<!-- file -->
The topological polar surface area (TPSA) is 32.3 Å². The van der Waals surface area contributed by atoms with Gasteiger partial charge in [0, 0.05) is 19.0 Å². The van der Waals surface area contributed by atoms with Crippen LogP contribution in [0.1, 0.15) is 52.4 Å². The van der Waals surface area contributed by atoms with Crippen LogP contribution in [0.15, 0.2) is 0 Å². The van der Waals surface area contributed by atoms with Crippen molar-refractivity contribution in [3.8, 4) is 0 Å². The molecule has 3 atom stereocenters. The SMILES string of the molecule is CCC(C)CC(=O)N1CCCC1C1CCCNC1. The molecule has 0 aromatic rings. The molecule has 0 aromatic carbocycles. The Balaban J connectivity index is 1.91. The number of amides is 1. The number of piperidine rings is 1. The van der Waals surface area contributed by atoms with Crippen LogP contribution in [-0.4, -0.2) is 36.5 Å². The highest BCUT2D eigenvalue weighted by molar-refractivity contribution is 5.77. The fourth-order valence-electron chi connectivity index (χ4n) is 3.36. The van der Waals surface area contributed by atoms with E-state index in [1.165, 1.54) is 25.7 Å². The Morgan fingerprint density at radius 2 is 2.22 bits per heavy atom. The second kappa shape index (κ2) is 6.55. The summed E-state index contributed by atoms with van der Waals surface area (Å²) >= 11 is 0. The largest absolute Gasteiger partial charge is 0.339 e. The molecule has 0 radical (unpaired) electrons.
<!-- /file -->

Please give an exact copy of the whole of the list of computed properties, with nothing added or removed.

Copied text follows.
The topological polar surface area (TPSA) is 32.3 Å². The van der Waals surface area contributed by atoms with Gasteiger partial charge in [0, 0.05) is 19.0 Å². The van der Waals surface area contributed by atoms with Crippen LogP contribution in [0.1, 0.15) is 52.4 Å². The van der Waals surface area contributed by atoms with Crippen LogP contribution in [0.15, 0.2) is 0 Å². The van der Waals surface area contributed by atoms with Crippen molar-refractivity contribution in [3.8, 4) is 0 Å². The molecule has 3 atom stereocenters. The SMILES string of the molecule is CCC(C)CC(=O)N1CCCC1C1CCCNC1. The molecule has 0 aromatic rings. The molecule has 0 aromatic carbocycles. The Balaban J connectivity index is 1.91. The number of amides is 1. The number of piperidine rings is 1. The van der Waals surface area contributed by atoms with Crippen LogP contribution in [-0.4, -0.2) is 36.5 Å². The highest BCUT2D eigenvalue weighted by molar-refractivity contribution is 5.77. The fourth-order valence-electron chi connectivity index (χ4n) is 3.36. The van der Waals surface area contributed by atoms with E-state index in [1.165, 1.54) is 25.7 Å². The Morgan fingerprint density at radius 2 is 2.22 bits per heavy atom. The second kappa shape index (κ2) is 6.55. The summed E-state index contributed by atoms with van der Waals surface area (Å²) >= 11 is 0. The largest absolute Gasteiger partial charge is 0.339 e. The molecule has 0 radical (unpaired) electrons.